When the vector, pCAG2LMKOSimO, was introduced into MEFs, some mOrange positive cells converted to an ES cell-like morphology at day 5-6, and by day 9 colonies containing alkaline phosphatase positive cells appeared (data not shown). Moreover morphologically ES cell-like colonies picked between days 20-30 succeeded to grow maintaining an ES cell-like morphology on gelatin (Supplementary Figure 3a). We then went on to estimate the reprogramming efficiency using Nanog reactivation as a marker of reprogramming3,4. MEFs from TNG mice, which have a GFP reporter inserted at the Nanog start codon23, and MEFs from wild-type 129 mice were transfected with the pCAG2LMKOSimO plasmid and cultured on either γMEFs or gelatin. The number of transiently transfected mOrange positive cells was measured by flow cytometry at day 2. The number of reprogrammed colonies judged by GFP positivity (TNG MEFs) or anti-Nanog immunofluorescence (129 MEFs) (Supplementary Figure 3b) was scored at day 28 (Table 1). By comparing stable transfection efficiency with Nucleofection (3.6 % of transiently transfected cells, see Supplementary Figure 3c for details) and the number of reprogrammed colonies, we calculate overall reprogramming effiiency as average 2.5% (Supplementary Table 1). While the estimation method is different from that used in viral reprogramming systems (efficiency; ∼0.1% 2,3,7), this relatively high efficiency may depend on several factors in this non-viral method, including expression of the four reprogramming factors from a single transcript and use of the CAG enhancer/promoter, which may be less prone to silencing.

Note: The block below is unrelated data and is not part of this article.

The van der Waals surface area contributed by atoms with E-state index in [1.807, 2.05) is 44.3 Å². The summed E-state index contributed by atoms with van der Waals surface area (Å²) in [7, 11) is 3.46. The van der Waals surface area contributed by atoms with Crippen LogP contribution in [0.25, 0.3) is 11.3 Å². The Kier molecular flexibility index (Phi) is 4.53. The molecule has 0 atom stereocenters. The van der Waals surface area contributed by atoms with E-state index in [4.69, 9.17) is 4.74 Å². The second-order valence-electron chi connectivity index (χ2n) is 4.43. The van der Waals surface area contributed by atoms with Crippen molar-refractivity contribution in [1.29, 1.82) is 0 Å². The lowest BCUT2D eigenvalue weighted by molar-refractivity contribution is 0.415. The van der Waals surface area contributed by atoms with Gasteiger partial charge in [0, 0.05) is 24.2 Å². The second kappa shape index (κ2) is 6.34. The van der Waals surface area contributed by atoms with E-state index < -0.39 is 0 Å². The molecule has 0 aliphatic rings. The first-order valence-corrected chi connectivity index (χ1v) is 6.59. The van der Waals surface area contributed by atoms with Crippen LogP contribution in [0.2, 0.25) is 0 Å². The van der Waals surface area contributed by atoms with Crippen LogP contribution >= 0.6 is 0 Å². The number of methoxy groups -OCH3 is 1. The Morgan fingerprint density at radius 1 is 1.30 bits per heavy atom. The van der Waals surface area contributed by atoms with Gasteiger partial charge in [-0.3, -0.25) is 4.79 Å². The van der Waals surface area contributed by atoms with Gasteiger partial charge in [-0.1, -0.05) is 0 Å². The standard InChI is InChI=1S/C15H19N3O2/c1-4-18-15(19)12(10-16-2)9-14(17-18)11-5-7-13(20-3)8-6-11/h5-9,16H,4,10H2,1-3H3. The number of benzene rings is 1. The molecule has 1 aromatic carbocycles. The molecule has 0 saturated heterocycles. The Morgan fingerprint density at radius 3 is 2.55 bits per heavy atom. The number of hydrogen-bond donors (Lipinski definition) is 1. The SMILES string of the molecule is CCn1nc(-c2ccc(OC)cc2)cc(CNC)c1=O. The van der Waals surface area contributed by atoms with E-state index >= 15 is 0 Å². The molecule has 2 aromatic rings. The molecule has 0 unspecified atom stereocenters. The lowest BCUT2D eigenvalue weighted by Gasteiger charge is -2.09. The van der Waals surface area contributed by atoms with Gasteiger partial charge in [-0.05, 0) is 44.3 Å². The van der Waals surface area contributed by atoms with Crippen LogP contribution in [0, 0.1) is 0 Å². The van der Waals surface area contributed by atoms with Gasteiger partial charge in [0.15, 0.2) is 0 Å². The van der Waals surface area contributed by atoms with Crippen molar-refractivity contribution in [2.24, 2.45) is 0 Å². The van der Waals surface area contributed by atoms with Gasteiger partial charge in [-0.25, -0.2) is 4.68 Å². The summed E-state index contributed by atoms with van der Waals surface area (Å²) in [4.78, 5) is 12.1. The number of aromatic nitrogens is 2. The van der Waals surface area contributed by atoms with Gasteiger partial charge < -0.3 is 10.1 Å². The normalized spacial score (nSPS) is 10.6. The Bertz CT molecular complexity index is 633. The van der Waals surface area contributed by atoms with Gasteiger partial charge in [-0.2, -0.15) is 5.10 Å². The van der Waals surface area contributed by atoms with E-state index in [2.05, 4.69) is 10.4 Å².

Stable cell lines were established by picking colonies derived from transfection of 129 MEFs (8/12 morphologically ES cell-like colonies picked) and TNG MEFs (5/9 GFP positive colonies picked) with pCAG2LMKOS
The number of vector integration sites was analyzed by Southern blotting in cell lines imO1-imO8, as well as 5 TNG iPS cell lines, TNGimO1-imO5 (strategy shown in Figure 2a). Of the 13 cell lines, imO7 and TNGimO5 were found to have a single vector integration in one site, indicating that a stable single-copy insertion of the non-viral expression vector can achieve direct reprogramming, effectively minimizing genome modification in iPS cells (Figure 2b). We did not find reprogrammed cell lines without vector integration. The integration sites of imO1, imO3 and imO7, as well as the tandem repeats in imO1 and imO3, were identified by inverse PCR and confirmed by genomic PCR (Supplementary Figure S5 and Figure 2c). All integration sites of the individual cell lines are different, supporting the notion that reprogramming does not depend upon vector integration at specific loci8. Expression of the genes at the integration sites was detectable in MEFs, ES cells, and all examined iPS cell lines, without significant influence imposed by vector integration (Supplementary Figure 5d). Adult cells (footpad fibroblasts) were also succesfully reprogrammed via definite single-copy vector integration (Supplementary Figure 6).